An Endless Summer In New Caledonia

7 October 2015
Read Time: 2.0 mins

“Don't bother to get off the ship,” a couple of my fellow frequent cruisers counselled. “Wait for the island stops.”

It wasn't the most auspicious introduction to the New Caledonia capital, but I wasn't deterred.  I’d left Sydney Harbour on a chilly 17-degree August day and sailed into a welcoming warm and sunny winter in Nouméa, and after two days on a cruise ship, I was keen to reclaim my land legs and explore a new location, never mind the naysayers. If rustic markets, palm tree-lined boulevards and charming colonial houses float your boat, you'll find this section of the South Pacific most appealing too.

 The view from Ouen Toro, Noumea. (Image: Cassandra Laffey)

Just two hours' direct flight from Brisbane to Nouméa on Aircalin, or a two-day cruise away, New Caledonia has beach appeal in spades. Capital Nouméa on the main island of Grand Terre has portside markets heaving with tropical produce, a selection of indulgent French pastries and an array of antipasto staples for the beginnings of a picnic in paradise.

 Plan your perfect picnic at the Noumea Morning Market. (Image: Cassandra Laffey)

With succulent seafood, French wines and gelato macarons also on the menu, it's lucky the locals embrace an active lifestyle with body-conscious Nouméans always on the move – cycling on the hilly streets, running along palm-fringed Onte Côte Blanche and swimming in crystal-clear water in Baie des Citrons (Lemon Bay), a perfect 21 degrees Celsius all year round.


More New Caledonia experiences. New Caledonia: France's Most Idyllic Spot?

Learn more about New Caledonia. Paradise Unknown: Discover New Caledonia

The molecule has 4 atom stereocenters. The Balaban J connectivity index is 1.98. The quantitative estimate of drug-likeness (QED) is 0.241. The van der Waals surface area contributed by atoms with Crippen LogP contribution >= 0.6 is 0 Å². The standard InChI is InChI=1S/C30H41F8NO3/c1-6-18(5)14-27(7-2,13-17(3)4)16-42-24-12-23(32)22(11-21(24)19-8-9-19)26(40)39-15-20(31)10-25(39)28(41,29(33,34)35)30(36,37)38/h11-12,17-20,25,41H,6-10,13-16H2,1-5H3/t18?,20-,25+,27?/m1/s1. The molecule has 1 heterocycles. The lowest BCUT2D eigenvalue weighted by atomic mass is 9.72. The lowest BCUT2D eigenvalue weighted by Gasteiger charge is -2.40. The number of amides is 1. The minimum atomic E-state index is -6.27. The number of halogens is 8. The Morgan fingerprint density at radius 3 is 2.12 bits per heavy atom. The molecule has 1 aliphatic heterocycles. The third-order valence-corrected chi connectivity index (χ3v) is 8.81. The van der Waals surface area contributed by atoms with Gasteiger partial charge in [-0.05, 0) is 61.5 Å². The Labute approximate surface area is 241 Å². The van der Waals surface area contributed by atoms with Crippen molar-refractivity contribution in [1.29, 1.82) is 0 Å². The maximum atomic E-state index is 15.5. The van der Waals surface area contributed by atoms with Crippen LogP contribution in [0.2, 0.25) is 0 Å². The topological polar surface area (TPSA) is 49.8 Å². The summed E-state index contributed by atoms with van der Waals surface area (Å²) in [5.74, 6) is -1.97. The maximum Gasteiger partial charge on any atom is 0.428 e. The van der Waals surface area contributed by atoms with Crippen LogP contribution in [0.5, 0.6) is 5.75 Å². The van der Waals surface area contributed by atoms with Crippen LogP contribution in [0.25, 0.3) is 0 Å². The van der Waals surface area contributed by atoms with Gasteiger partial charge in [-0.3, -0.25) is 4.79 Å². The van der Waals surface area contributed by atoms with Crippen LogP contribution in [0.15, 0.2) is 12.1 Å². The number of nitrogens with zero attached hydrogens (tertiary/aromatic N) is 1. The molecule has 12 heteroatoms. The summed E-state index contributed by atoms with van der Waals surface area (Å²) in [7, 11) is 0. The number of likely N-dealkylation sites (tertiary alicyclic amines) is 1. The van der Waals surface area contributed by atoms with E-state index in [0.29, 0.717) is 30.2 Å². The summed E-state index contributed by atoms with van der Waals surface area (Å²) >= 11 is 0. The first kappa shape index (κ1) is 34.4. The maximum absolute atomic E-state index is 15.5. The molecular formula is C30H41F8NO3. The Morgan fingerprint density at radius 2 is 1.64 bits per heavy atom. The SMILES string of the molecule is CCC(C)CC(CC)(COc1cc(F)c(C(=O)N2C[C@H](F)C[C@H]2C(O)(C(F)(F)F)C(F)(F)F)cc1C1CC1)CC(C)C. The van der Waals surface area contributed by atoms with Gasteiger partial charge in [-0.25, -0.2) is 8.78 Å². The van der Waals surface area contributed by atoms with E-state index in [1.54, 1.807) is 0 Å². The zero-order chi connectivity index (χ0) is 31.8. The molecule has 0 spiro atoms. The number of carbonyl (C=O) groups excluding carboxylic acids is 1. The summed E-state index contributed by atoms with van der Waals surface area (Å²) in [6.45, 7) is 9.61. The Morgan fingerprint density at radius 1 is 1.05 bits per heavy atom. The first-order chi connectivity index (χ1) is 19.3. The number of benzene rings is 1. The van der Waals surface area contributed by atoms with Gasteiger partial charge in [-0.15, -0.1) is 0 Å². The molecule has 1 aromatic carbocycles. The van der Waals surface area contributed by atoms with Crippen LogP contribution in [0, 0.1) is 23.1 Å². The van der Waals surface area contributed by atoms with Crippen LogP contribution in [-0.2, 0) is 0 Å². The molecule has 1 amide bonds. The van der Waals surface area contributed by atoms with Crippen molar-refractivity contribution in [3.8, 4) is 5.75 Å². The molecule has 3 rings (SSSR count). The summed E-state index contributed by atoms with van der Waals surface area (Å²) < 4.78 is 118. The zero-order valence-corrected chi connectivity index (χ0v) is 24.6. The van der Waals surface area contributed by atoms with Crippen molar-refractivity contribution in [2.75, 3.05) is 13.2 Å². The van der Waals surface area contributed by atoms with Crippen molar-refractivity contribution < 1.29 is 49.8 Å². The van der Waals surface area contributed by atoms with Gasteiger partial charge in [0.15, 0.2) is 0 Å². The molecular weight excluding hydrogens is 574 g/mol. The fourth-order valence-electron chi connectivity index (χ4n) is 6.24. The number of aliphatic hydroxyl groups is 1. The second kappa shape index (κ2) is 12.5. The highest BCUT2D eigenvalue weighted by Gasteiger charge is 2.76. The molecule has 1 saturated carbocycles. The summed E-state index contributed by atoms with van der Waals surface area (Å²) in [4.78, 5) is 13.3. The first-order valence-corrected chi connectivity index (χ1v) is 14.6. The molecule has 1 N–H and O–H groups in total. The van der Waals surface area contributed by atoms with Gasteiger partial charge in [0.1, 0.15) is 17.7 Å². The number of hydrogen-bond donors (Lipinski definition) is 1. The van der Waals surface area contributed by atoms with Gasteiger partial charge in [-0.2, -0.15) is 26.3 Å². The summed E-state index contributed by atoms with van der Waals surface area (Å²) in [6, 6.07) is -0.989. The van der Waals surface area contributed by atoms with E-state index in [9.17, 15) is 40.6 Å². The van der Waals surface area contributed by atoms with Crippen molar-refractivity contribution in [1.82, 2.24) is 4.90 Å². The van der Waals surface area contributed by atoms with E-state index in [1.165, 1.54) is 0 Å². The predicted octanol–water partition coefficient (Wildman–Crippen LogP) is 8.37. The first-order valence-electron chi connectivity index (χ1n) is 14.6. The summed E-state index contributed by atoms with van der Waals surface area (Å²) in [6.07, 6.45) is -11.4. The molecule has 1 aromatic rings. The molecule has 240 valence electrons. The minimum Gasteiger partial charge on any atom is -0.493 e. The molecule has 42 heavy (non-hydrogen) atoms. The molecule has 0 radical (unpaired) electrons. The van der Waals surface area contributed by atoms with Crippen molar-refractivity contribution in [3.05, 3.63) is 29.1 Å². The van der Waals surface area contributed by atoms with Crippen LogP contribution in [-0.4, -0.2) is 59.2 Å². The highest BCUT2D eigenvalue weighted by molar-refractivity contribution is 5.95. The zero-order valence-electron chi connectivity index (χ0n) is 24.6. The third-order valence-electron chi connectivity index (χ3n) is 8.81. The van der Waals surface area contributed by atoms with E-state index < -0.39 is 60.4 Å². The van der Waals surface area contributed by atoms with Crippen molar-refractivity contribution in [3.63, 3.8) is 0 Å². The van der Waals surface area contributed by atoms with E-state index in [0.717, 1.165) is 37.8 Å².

Goat cheese salad and French fries at Duke's Bar-Restaurant in Lemon Bay. (Image: Cassandra Laffey)

While infused with Gallic sophistication – New Caledonia is known as the Pacific French Riviera – tropical landscapes and picture-perfect beaches are what really lure holidaymakers to this South Pacific locale. As well as the shoreside diversions of Nouméa, other seaside delights are just a day trip or cruise away.

 The verdant view from the hilltop church on Lifou. (Image: Cassandra Laffey)

The sparsely populated Iles Loyauté (Loyalty Islands) is rich in Kanak culture, relaxation and adventure. Lifou, the largest island, is ringed with coral gardens and an underwater marine world waiting to be discovered by divers and snorkellers in Baie de Jinek. Follow the lilt of Melanesian songs and sample village life at stalls serving local curries, fresh crusty baguettes and fried coconut cake.

 Blue lagoons on Maré. (Image: Cassandra Laffey)

If images of white sand and clear aquamarine lagoons embody your idea of a South Sea paradise, Maré is that technicolour vision brought to life. Also part of the Loyalty Islands, the small island of Maré harbours the stunning Yejele Beach, a 20-minute bus transfer from the jetty through verdant green jungle to tranquil waters built for floating and lazing the day away. Explore the crevices of the Petheon Caves or cool off in freshwater swimming holes if you’re feeling more active.

 Crushed coral abounds on beautiful Yejele Beach. (Image: Cassandra Laffey)

Another New Caledonian island idyll is Isle of Pines (Ile des Pins), a 20-minute flight or 2.5-hour ferry ride from Nouméa and an escape from the everyday. Infused with a laidback ambience, Isle of Pines is visually stunning and deservedly designated an UNESCO World Heritage site. Don’t miss a dip in the otherworldly beauty of the freshwater pool at Oro Bay – you’ll be glad you got off the boat!

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Visit your local Flight Centre store or call 131 600 for more advice and the latest deals on travelling to New Caledonia.

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Cassandra Laffey

Consumed with unrequited wanderlust, I get my fix in 24/7 cities and hippie retreats. I'm still looking for the ultimate combo of secluded beach and major metropolis, and my happy place is a 5-star hotel room all to myself - sigh.